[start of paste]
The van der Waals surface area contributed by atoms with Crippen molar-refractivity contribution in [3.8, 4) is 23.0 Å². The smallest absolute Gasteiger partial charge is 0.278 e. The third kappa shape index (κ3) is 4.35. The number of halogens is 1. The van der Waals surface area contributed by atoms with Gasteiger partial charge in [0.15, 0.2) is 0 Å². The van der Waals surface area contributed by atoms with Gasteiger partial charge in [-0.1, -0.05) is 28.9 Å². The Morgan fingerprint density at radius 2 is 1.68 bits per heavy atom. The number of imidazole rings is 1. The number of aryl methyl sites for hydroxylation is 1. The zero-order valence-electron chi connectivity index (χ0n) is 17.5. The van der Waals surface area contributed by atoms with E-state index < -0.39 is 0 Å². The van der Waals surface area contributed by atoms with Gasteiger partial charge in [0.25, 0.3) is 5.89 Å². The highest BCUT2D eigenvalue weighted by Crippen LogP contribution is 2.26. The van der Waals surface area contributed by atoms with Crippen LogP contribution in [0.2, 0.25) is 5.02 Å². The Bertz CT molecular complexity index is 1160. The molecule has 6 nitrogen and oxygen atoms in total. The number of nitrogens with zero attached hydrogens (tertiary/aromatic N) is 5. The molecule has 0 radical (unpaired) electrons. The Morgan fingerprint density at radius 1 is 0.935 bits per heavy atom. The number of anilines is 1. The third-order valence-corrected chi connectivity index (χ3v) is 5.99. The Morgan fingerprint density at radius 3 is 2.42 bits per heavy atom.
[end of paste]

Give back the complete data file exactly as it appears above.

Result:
The van der Waals surface area contributed by atoms with Crippen molar-refractivity contribution in [3.8, 4) is 23.0 Å². The smallest absolute Gasteiger partial charge is 0.278 e. The third kappa shape index (κ3) is 4.35. The number of halogens is 1. The van der Waals surface area contributed by atoms with Gasteiger partial charge in [0.15, 0.2) is 0 Å². The van der Waals surface area contributed by atoms with Gasteiger partial charge in [-0.1, -0.05) is 28.9 Å². The Morgan fingerprint density at radius 2 is 1.68 bits per heavy atom. The number of imidazole rings is 1. The number of aryl methyl sites for hydroxylation is 1. The zero-order valence-electron chi connectivity index (χ0n) is 17.5. The van der Waals surface area contributed by atoms with E-state index < -0.39 is 0 Å². The van der Waals surface area contributed by atoms with Gasteiger partial charge in [0.25, 0.3) is 5.89 Å². The highest BCUT2D eigenvalue weighted by Crippen LogP contribution is 2.26. The van der Waals surface area contributed by atoms with Crippen LogP contribution in [0.2, 0.25) is 5.02 Å². The Bertz CT molecular complexity index is 1160. The molecule has 6 nitrogen and oxygen atoms in total. The number of nitrogens with zero attached hydrogens (tertiary/aromatic N) is 5. The molecule has 0 radical (unpaired) electrons. The Morgan fingerprint density at radius 1 is 0.935 bits per heavy atom. The number of anilines is 1. The third-order valence-corrected chi connectivity index (χ3v) is 5.99. The Morgan fingerprint density at radius 3 is 2.42 bits per heavy atom.